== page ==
When reviewing a judgment of modification, this Court will affirm if the trial court's findings are supported by substantial evidence, are not against the weight of the evidence, and the judgment does not erroneously declare or apply the law. But the trial court's conclusions regarding the application of section 452.423.2 involve only a review of the pleadings, with no factual findings. Accordingly, this Court will review those conclusions only for an abuse of discretion.
Soehlke v. Soehlke, 398 S.W.3d 10, 16 (Mo. banc 2013) (internal citations omitted).
Mother's argument is exclusively premised upon section 452.423.2, which provides that “[t]he court shall appoint a [GAL] in any proceeding in which child abuse or neglect is alleged.” See also Rombach v. Rombach, 867 S.W.2d 500, 502 (Mo. banc 1993) (“It is clear that [section] 452.423.[3 ] mandates appointment of a [GAL] when child abuse or neglect is ‘alleged’[.]”). “While the allegations should be broadly construed, a minimum degree of specificity is required.”4 Reno v. Reno, 461 S.W.3d 860, 864 (Mo. App. 2015) (internal quotation marks omitted).
As to the manner that such an allegation must be raised, our supreme court has held that “the mandatory appointment of a [GAL] pursuant to [section] 452.423. is triggered only by an allegation of child abuse expressly stated in a pleading and not by the mere introduction of evidence at trial.” Rombach, 867 S.W.2d at 503. “However, because of the importance of protecting children from abuse or neglect, ‘if sufficient evidence is offered at trial that, if believed, shows actual abuse or neglect occurred, the court, either upon motion of a party or sua sponte, should order the pleadings amended to conform to the evidence pursuant to Rule 55.33(b) and appoint a [GAL] pursuant to section 452.423.2.’ ” Soehlke, 398 S.W.3d at 15 (quoting Rombach, 867 S.W.2d at 504).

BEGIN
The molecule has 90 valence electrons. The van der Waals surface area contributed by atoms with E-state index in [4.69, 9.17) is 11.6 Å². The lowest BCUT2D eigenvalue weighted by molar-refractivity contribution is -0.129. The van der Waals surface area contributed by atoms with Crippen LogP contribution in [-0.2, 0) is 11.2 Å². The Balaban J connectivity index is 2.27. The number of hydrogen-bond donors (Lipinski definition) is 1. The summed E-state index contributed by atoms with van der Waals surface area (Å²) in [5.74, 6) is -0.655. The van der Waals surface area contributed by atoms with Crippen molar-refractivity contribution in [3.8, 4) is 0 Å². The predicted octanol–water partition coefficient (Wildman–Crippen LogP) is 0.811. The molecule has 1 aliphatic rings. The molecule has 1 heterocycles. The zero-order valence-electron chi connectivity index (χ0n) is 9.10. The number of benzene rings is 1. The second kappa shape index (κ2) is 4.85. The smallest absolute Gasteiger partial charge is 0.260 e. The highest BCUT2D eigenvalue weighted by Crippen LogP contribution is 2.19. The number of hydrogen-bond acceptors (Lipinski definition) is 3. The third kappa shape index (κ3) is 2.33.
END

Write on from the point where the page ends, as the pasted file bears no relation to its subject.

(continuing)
Additionally, the following showing is required:
The best interest of the child is not merely an important consideration in modification proceedings under section 452.410, it is the trial court's central concern. In such proceedings, the provisions of section 452.423 are intended to serve the child's best interest—and only that interest. Therefore, when an appellant seeks a new trial based on a claim that the trial court erred in applying section 452.423.2, Rule 84.13(b) prohibits the appellate court from granting a new trial unless the appellant clearly demonstrates both that the result of the trial court's failure to appoint a guardian was that the child's interest was not adequately protected at trial, and that this resulted in the trial court imposing modifications that were not in the child's best interest. See Lewis v. Wahl, 842 S.W.2d 82, 85 (Mo. banc 1992) (“Rule 84.13(b) forbid[s] appellate courts from reversing judgments for errors that do not materially affect the outcome of a case”) (emphasis added).
Id. at 15-16.
These legal authorities provide a roadmap for our determination as to whether the trial court's denial of the mandatory appointment of a GAL provision of section 452.423.2 constitutes reversible error requiring a new trial. Under that framework, Mother was required to demonstrate each of the following prerequisites:
• An allegation of child abuse or neglect exhibiting a minimum degree of specificity. See section 452.423.2; Reno, 461 S.W.3d at 864.
• The identified allegation of abuse or neglect was asserted in the pleadings either in their written form or as amended to conform to the evidence. See Rombach, 867 S.W.2d at 503–504.